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Fans reminded of ‘Twilight’s’ indigenous misrepresentation after it reenters spotlight

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Fans reminded of ‘Twilight’s’ indigenous misrepresentation after it reenters spotlight

Stephenie Meyer recently announced she will be releasing a new Twilight book, titled Midnight Sun, which will be told from the perspective of Edward Cullen. As fans—new and former—express their excitement about the franchise being revived, some are reminding them about the misrepresentation of indigenous people in the novel series and subsequent films. 

One Twitter wrote, “Anyway since Twilight is trending, please read the Truth Vs Twilight website written in collaboration with the Quileute Tribe, who had their histories and stories misrepresented by Meyer and  had their artifacts, regalia and CEMETERY commercialized.”

Jacob Black was part of the Quileute tribe in the pop culture phenomenon. The Quileute tribe is a real tribe, and they felt their culture “was represented for background fodder in the teenage love story” and “has seen little benefit,” according to the Burke Museum.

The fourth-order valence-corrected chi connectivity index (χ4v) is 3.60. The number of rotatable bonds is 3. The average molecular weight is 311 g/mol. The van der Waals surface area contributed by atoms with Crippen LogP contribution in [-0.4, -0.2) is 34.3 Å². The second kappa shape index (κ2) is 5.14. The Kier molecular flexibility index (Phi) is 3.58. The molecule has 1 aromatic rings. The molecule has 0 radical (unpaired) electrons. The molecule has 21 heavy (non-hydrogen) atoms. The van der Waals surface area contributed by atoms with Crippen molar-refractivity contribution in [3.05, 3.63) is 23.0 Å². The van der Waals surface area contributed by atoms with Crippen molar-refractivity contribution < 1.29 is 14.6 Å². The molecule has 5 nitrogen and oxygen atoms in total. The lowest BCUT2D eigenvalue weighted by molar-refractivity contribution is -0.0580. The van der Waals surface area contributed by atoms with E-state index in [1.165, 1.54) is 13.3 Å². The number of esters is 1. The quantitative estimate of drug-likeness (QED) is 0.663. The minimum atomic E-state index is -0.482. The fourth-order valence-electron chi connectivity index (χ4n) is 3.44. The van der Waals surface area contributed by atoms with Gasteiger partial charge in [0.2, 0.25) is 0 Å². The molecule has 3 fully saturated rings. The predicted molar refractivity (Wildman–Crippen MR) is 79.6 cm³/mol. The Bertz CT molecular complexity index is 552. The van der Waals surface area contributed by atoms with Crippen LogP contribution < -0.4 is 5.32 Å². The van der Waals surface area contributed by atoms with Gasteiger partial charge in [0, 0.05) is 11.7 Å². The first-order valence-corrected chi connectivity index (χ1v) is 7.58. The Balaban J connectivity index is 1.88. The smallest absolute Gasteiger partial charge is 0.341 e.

Writer Alex Geoffroy tweeted, “remember how Stephenie Meyer used the name of a real indigenous nation (the Quileute tribe) to be the ‘shape-shifting animal people’ and then proceeded to make money off of ‘Quileute-themed merch’ without their consent.”

The tribe has even partnered with the Burke Museum to bring awareness to the notion Meyer profited off of their culture. They also hope to set the record straight regarding Twilight’s “stereotypical representations of race, class, and gender.”

People online are now urging those who pre-order Midnight Sun to also consider donating to the Quileute tribe to help them move out of a “tsunami zone” and preserve their culture and artifacts.

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*First Published: May 6, 2020, 7:49 pm

Moises Mendez II

Moises Mendez II is a recent graduate from the Craig Newmark Graduate School of Journalism at CUNY. He is a freelance journalist based in New York City writing about everything from music to LGBTQ issues.

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